I get the point, parents, and I believe you do, too. No one wants unnecessarily limited choice for students who need to keep costs down or need to stay close to home for other reasons—at least at the beginning of their college careers. But I wish that the solution could be to help students make the physical and perhaps social-emotional-psychological trip to a college farther away—and maybe even out of state.

4. What Should You Do?

Like the National Center for Education Statistics and its College Navigator or like the Obama administration’s College Scorecard, I would like to think that providing important information about colleges would be enough to help students make that trip. I would like to think that the information provided in our nationwide virtual tour of colleges would be enough to help students make that trip. But, evidently, it isn’t. Furthermore, the report offers the insight that even financial support, which so many kids need desperately, sometimes does not outweigh the power of geography.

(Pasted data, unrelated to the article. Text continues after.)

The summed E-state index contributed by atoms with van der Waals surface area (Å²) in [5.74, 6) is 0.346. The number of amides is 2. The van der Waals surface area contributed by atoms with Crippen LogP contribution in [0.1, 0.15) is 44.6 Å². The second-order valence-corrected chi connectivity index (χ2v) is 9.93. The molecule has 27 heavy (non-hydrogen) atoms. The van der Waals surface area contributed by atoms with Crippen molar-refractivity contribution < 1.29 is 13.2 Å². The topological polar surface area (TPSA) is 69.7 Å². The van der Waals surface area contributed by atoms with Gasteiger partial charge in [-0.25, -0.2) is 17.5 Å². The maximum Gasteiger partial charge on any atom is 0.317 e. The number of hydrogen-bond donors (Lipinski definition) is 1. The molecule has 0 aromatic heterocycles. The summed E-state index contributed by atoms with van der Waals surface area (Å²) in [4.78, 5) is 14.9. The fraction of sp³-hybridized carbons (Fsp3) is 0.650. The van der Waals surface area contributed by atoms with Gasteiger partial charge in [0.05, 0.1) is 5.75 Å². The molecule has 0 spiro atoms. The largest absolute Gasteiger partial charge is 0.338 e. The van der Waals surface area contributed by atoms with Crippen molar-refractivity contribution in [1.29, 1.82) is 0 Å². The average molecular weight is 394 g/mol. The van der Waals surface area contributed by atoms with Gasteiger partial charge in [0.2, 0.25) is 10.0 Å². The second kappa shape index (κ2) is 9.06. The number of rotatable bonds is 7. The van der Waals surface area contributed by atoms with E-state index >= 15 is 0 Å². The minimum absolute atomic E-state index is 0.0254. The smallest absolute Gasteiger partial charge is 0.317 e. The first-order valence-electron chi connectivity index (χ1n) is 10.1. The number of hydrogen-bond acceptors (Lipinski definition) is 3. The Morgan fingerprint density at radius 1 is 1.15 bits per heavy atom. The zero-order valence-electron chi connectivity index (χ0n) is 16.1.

So, what is the solution? Is it to build more colleges—ideally public colleges with reasonable admission standards—in areas where none exist? Is it to build more campuses of state public higher education systems (though maybe not the flagship system, with its higher admission standards) to pick up the abundance of students looking for a nearby college to call home? Is it to encourage colleges that already exist—at least public colleges—to consider the geographic region they are in and work harder to serve more of the students in it or close to it?

A lot of that sounds expensive to me, and a lot of that sounds as though it could take a long time to happen. Colleges can’t be built overnight, and college policies and practices can’t be changed overnight, either.